The author's house is actually a few doors down from Hotel du Lac and well worth a stroll past. Like much in Gargnano, it retains an old-world charm. Narrow, medieval streets lead to a square on the waterfront where locals sit eating gelato and children jump from a nearby jetty into the water. Venetian-style lamps extend in a line down a promenade, a row of inviting cafés and bars face the lake.

In many ways, Garda, which is about 45-minutes' drive from Verona, is the antithesis of Como. Both vaster and less rarified, its waters are a beating, lapping heart in a way they're not in Como. Exploring the shoreline the next afternoon, we watch weather-beaten fishermen chug by in small motorboats and young local men row past, standing up in that strange Venetian fashion as they prepare for one of the many regattas that take place on the water. We pass a multitude of small harbours, and kayaks, windsurfers and sailboats also appear in significant numbers. While Gargnano may be exceedingly quiet, many of the other towns here, such as Riva, Limone and Malcesine, are crowded during the peak season with holidaymakers who come to get seriously active. Hiking, mountain biking and water sports are all a really big deal here. 

Of course, if you want to get away from it all, there is an option. The LeFay Resort ( sits high in the hills above Gargnano and it provided an ideal point of comparison for our final night in these parts. Super-modern in design, with a focus on wellness, it's a serene and luxurious alternative to the classic lakeside hotels. It's also extremely relaxed: guests can rock up to breakfast in bathrobes before heading for a massage or to bob up and down in the womb-like embrace of the salt lake, which I wholeheartedly advise doing.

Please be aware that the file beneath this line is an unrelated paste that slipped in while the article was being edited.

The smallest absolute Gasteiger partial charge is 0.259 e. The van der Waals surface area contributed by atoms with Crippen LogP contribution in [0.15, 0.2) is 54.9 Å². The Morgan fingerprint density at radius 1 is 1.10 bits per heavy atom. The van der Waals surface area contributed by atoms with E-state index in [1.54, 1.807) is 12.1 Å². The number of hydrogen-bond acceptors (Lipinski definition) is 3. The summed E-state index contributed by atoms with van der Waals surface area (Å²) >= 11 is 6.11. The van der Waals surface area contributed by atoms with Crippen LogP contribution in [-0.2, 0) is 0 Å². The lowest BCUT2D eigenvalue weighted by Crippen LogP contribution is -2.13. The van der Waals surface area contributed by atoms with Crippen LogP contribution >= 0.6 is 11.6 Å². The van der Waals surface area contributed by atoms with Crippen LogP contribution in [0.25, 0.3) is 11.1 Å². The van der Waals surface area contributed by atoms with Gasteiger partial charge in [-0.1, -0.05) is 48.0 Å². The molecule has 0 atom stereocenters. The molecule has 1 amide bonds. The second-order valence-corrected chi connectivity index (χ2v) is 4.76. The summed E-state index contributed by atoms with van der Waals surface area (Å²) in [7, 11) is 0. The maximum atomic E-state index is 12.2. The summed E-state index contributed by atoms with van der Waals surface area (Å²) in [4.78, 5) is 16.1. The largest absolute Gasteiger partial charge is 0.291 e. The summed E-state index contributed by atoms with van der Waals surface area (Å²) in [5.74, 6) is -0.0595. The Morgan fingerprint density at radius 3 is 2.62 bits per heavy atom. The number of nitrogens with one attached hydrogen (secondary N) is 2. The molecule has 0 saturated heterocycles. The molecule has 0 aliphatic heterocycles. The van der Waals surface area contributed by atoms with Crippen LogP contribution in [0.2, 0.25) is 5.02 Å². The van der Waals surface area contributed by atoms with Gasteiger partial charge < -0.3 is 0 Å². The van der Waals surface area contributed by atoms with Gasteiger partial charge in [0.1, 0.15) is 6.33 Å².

The one thing that recommends the place above all else, however, is the view. Lazing beside the infinity pool, gazing out, it's a majestic scene. Even so high up, the edges of the lake, which is 52km long and 17km at its widest, blur into the horizon. “We built the hotel around the view,” enthuses managing director Alcide Leali over an espresso before we depart. “We wanted all our guests to enjoy it.” For Leali, whose family started out in steel and aviation, Garda hasn't yet begun to realise its potential, but this is something he believes will come. “The unique asset our country has is its beauty,” he says, “and we need to realise the lakes are a big part of this.”

Our final destination - Lake Trasimeno - is some 400km south of Garda and it's just as far removed in terms of scenery. A volcanic basin only 4m deep, with two islands in the middle, it sits on the border of Umbria and Tuscany. On another occasion, I'd love to explore the areas we pass but, instead, Florence and Siena whizz by in a blur. Then, as we near the water, a sudden explosion of colour forces us to take notice. Purples, yellows and greens everywhere, a patchwork of meadows and undulating hills; in the sky, the sun sets in a bursting, bleeding swirl of red and pink.